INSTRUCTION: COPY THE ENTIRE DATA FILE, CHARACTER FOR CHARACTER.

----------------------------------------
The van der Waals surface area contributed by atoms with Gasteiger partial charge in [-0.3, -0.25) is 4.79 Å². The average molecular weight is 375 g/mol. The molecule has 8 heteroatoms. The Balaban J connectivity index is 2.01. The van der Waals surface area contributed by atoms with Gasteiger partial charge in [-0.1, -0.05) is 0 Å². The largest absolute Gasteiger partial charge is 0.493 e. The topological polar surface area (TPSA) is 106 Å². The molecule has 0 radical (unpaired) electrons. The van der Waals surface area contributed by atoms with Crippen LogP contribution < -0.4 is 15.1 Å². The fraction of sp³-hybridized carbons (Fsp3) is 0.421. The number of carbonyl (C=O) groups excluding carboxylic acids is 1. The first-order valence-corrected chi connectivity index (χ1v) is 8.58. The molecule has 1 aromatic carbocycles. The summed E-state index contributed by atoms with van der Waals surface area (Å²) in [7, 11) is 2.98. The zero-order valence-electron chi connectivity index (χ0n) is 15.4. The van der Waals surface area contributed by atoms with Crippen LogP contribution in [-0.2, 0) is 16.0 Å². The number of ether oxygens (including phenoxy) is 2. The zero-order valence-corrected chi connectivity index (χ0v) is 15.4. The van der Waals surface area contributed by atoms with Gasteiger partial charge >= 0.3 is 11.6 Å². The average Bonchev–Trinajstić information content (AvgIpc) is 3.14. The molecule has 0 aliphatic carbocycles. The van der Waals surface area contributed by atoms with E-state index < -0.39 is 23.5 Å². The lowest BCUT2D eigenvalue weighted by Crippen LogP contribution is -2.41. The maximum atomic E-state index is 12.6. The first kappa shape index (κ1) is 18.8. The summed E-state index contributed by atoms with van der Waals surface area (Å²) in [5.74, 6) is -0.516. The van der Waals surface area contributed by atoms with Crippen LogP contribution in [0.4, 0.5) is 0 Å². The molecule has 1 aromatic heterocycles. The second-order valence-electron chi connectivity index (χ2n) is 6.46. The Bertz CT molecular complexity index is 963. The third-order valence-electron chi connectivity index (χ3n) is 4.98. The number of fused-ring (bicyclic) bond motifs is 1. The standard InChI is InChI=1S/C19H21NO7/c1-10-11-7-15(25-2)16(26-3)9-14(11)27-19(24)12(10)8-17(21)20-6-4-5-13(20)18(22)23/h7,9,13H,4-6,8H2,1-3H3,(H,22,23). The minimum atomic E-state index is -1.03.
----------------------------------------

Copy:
The van der Waals surface area contributed by atoms with Gasteiger partial charge in [-0.3, -0.25) is 4.79 Å². The average molecular weight is 375 g/mol. The molecule has 8 heteroatoms. The Balaban J connectivity index is 2.01. The van der Waals surface area contributed by atoms with Gasteiger partial charge in [-0.1, -0.05) is 0 Å². The largest absolute Gasteiger partial charge is 0.493 e. The topological polar surface area (TPSA) is 106 Å². The molecule has 0 radical (unpaired) electrons. The van der Waals surface area contributed by atoms with Crippen LogP contribution < -0.4 is 15.1 Å². The fraction of sp³-hybridized carbons (Fsp3) is 0.421. The number of carbonyl (C=O) groups excluding carboxylic acids is 1. The first-order valence-corrected chi connectivity index (χ1v) is 8.58. The molecule has 1 aromatic carbocycles. The summed E-state index contributed by atoms with van der Waals surface area (Å²) in [7, 11) is 2.98. The zero-order valence-electron chi connectivity index (χ0n) is 15.4. The van der Waals surface area contributed by atoms with Crippen LogP contribution in [-0.2, 0) is 16.0 Å². The number of ether oxygens (including phenoxy) is 2. The zero-order valence-corrected chi connectivity index (χ0v) is 15.4. The van der Waals surface area contributed by atoms with Gasteiger partial charge >= 0.3 is 11.6 Å². The average Bonchev–Trinajstić information content (AvgIpc) is 3.14. The molecule has 0 aliphatic carbocycles. The van der Waals surface area contributed by atoms with E-state index < -0.39 is 23.5 Å². The lowest BCUT2D eigenvalue weighted by Crippen LogP contribution is -2.41. The maximum atomic E-state index is 12.6. The first kappa shape index (κ1) is 18.8. The summed E-state index contributed by atoms with van der Waals surface area (Å²) in [5.74, 6) is -0.516. The van der Waals surface area contributed by atoms with Crippen LogP contribution in [0.4, 0.5) is 0 Å². The molecule has 1 aromatic heterocycles. The second-order valence-electron chi connectivity index (χ2n) is 6.46. The Bertz CT molecular complexity index is 963. The third-order valence-electron chi connectivity index (χ3n) is 4.98. The number of fused-ring (bicyclic) bond motifs is 1. The standard InChI is InChI=1S/C19H21NO7/c1-10-11-7-15(25-2)16(26-3)9-14(11)27-19(24)12(10)8-17(21)20-6-4-5-13(20)18(22)23/h7,9,13H,4-6,8H2,1-3H3,(H,22,23). The minimum atomic E-state index is -1.03.